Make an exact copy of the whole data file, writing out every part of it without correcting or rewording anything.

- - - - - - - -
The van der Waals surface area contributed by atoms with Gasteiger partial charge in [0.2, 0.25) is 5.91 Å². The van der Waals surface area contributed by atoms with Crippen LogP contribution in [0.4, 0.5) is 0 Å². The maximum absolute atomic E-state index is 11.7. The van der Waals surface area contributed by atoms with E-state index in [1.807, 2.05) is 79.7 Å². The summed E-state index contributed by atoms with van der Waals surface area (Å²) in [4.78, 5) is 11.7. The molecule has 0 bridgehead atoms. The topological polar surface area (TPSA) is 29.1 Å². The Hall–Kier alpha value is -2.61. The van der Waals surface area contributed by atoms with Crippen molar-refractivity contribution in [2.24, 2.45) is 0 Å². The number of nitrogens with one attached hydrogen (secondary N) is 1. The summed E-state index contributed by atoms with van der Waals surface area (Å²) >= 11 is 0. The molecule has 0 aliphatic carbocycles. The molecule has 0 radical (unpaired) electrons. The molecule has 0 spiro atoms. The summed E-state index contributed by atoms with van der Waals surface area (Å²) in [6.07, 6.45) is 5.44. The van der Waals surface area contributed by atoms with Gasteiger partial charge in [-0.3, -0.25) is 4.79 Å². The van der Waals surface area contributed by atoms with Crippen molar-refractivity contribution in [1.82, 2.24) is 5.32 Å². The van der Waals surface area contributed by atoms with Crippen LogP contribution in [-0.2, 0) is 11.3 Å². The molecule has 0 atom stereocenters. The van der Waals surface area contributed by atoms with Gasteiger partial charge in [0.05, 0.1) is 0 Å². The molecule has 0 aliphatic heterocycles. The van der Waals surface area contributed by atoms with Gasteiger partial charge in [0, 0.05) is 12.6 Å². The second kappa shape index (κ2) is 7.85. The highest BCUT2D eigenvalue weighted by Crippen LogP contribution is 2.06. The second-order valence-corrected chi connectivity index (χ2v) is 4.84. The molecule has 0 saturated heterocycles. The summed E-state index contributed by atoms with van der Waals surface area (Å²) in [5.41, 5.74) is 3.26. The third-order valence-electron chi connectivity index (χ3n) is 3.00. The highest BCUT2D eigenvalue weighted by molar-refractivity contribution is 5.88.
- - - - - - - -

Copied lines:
The van der Waals surface area contributed by atoms with Gasteiger partial charge in [0.2, 0.25) is 5.91 Å². The van der Waals surface area contributed by atoms with Crippen LogP contribution in [0.4, 0.5) is 0 Å². The maximum absolute atomic E-state index is 11.7. The van der Waals surface area contributed by atoms with E-state index in [1.807, 2.05) is 79.7 Å². The summed E-state index contributed by atoms with van der Waals surface area (Å²) in [4.78, 5) is 11.7. The molecule has 0 bridgehead atoms. The topological polar surface area (TPSA) is 29.1 Å². The Hall–Kier alpha value is -2.61. The van der Waals surface area contributed by atoms with Crippen molar-refractivity contribution in [2.24, 2.45) is 0 Å². The number of nitrogens with one attached hydrogen (secondary N) is 1. The summed E-state index contributed by atoms with van der Waals surface area (Å²) >= 11 is 0. The molecule has 0 aliphatic carbocycles. The molecule has 0 radical (unpaired) electrons. The molecule has 0 spiro atoms. The summed E-state index contributed by atoms with van der Waals surface area (Å²) in [6.07, 6.45) is 5.44. The van der Waals surface area contributed by atoms with Gasteiger partial charge in [-0.3, -0.25) is 4.79 Å². The van der Waals surface area contributed by atoms with Crippen molar-refractivity contribution in [1.82, 2.24) is 5.32 Å². The van der Waals surface area contributed by atoms with Crippen LogP contribution in [-0.2, 0) is 11.3 Å². The molecule has 0 atom stereocenters. The van der Waals surface area contributed by atoms with Gasteiger partial charge in [0.05, 0.1) is 0 Å². The molecule has 0 aliphatic heterocycles. The van der Waals surface area contributed by atoms with Gasteiger partial charge in [0, 0.05) is 12.6 Å². The second kappa shape index (κ2) is 7.85. The highest BCUT2D eigenvalue weighted by Crippen LogP contribution is 2.06. The second-order valence-corrected chi connectivity index (χ2v) is 4.84. The molecule has 0 saturated heterocycles. The summed E-state index contributed by atoms with van der Waals surface area (Å²) in [5.41, 5.74) is 3.26. The third-order valence-electron chi connectivity index (χ3n) is 3.00. The highest BCUT2D eigenvalue weighted by molar-refractivity contribution is 5.88.